Math-Based-Physics question.

- idku

Math-Based-Physics question.

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- yolomcswagginsggg

9 + 10?

- anonymous

19

- yolomcswagginsggg

21.

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## More answers

- idku

A cannonball is shot (from ground level) with an initial horizontal velocity of 33 m/s and an initial vertical velocity of 25 m/s.
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- idku

STOP IT, GOD DAMN IT !

- yolomcswagginsggg

xD

- idku

`PART 1:`
1) What is the initial speed of the cannonball?
\(\sqrt{33^2(m/s)+25^2(m/s)~}=41(m/s)\)

- idku

`PART 2:`
2) What is the initial angle θ of the cannonball with respect to the ground?`PART 1:`
\(\theta=\tan^{-1}\left(25/33\right)\approx37.15\)

- idku

`PART 3`
3) What is the maximum height the cannonball goes above the ground?

- idku

\(\Large v^2=u^2+2ax\)
(NOTE: x is vertical displacement)
Ok, so I know that v=0 when the ball reaches maximum height.
My initial vertical velocity is 33m/s.
Acceleration is -9.81a
\(\Large 0^2=33^2+2(-9.81)x\)
\(\Large 33^2=2(9.81)x\)
\(\Large x=55.5\)
and that is wrong...

- idku

I just want to do it a plain way using some familiar formula

- idku

oh, it should be 25 not 33

- idku

because we are computing vertical displacement we must use vertical velocity

- idku

\(\Large v^2=u^2+2ax\)
(NOTE: x is vertical displacement)
Ok, so I know that v=0 when the ball reaches maximum height.
My initial vertical velocity is 25m/s.
Acceleration is -9.81a
\(\Large 0^2=25^2+2(-9.81)x\)
\(\Large 25^2=2(9.81)x\)
\(\Large x=31.8\)
and that is CORRECT!

- idku

Okay, I am getting through it with a painful struggle-:(:)

- ganeshie8

good, nothing to feel bad about
these things take time

- idku

Like nothing else in this world.... :)
But, true that

- idku

Well, the fact that my teacher is awful gives me more credit

- idku

4) How far from where it was shot will the cannonball land?

- idku

\(\Large x = ut + \dfrac{1}{2}at^2\)
\(\Large 31.8 = 25t - \dfrac{9.81}{2}t^2\)
t = 2.44229
t = 2.65455
then I can use:
Horizontal displacement = time × initial horizontal velocity
my problem now is which time to take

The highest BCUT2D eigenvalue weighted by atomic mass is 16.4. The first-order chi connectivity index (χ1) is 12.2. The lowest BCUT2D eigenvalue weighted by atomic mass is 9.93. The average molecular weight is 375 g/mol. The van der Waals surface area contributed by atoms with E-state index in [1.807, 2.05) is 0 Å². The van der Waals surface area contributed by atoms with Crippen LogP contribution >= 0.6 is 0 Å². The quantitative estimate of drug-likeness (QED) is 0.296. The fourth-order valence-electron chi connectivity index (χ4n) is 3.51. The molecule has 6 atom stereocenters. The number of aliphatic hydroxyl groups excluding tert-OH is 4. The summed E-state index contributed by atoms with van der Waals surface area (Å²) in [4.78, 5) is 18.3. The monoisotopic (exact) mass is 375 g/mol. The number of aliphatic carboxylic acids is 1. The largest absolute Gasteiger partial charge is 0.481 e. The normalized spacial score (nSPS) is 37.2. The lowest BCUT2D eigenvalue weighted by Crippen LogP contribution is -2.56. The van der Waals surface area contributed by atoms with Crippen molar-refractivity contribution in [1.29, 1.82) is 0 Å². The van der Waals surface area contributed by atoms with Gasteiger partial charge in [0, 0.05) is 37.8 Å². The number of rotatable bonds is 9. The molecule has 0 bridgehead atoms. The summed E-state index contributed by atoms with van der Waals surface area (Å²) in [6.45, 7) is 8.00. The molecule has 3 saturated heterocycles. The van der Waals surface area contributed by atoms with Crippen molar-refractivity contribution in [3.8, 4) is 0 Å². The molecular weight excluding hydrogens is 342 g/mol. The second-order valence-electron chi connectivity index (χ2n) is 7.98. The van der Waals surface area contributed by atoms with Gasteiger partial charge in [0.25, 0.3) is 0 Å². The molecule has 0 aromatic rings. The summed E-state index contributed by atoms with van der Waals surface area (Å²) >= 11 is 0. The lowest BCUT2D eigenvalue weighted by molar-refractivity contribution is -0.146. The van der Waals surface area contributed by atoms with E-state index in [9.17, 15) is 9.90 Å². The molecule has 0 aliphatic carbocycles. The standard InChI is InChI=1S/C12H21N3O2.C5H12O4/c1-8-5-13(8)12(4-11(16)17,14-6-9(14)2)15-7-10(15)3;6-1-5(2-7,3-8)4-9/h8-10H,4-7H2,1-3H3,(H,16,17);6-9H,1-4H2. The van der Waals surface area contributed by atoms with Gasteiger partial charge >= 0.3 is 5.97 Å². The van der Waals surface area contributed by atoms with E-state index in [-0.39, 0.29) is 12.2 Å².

- ganeshie8

you should not get multiple "t" values
the vertex is a "single" point
|dw:1441337672713:dw|

- idku

31.855249745=25t−(9.81/2)t^2

- idku

then I get about same thing
2.54 seconds
http://www.wolframalpha.com/input/?i=31.855249745%3D25t%E2%88%92%289.81%2F2%29t%5E2

- ganeshie8

use the exact value for \(x\), then u will get a single \(t\ value

- ganeshie8

use the exact value for \(x\), then u will get a single \(t\) value

- idku

well, I got a single approximation for t (as for now because I increased my value-precision)

- idku

2.54 seconds

- ganeshie8

looks fine

- idku

(Horizontal displacement) = (time) × (initial horizontal velocity)
(Horizontal displacement) = (2.54s) × (33m/s)=83.82s
but the practice thingy tells me that is wrong

- idku

oh wait 2.54 is half of the whole time, right?

- idku

Yup.
(Horizontal displacement) = (time) × (initial horizontal velocity)
(Horizontal displacement) = \(\color{red}{\rm 2 \times }\) (2.54s) × (33m/s)=167.6m

- idku

BINGO

- ganeshie8

Yes, 2.54 = time at which the particle reaches max height

- idku

Yup. Like that \(\Downarrow\) really
(Horizontal displacement) = (\(\color{red}{\rm 2 \times }\) 2.54s) × (33m/s)=167.6m

- idku

Yes, so from max back to v=0 another 2.54s

- idku

Thank you!

- idku

And lets see If I can also bear through question 5.
------------------------------------------
5) What is the speed of the cannonball 3.7 seconds after it was shot?

- idku

I know that
\(\rm t = 3.7(s)-2.54(s)=1.16(s)\)
\(\rm u = 41(m/s)\)
---------------------
I am trying to use
\(\rm v=u+at\)
but I keep arriving on wrong results... lets see...

- idku

oh, I also tried t=3.7 without subtracting and it was still wrong

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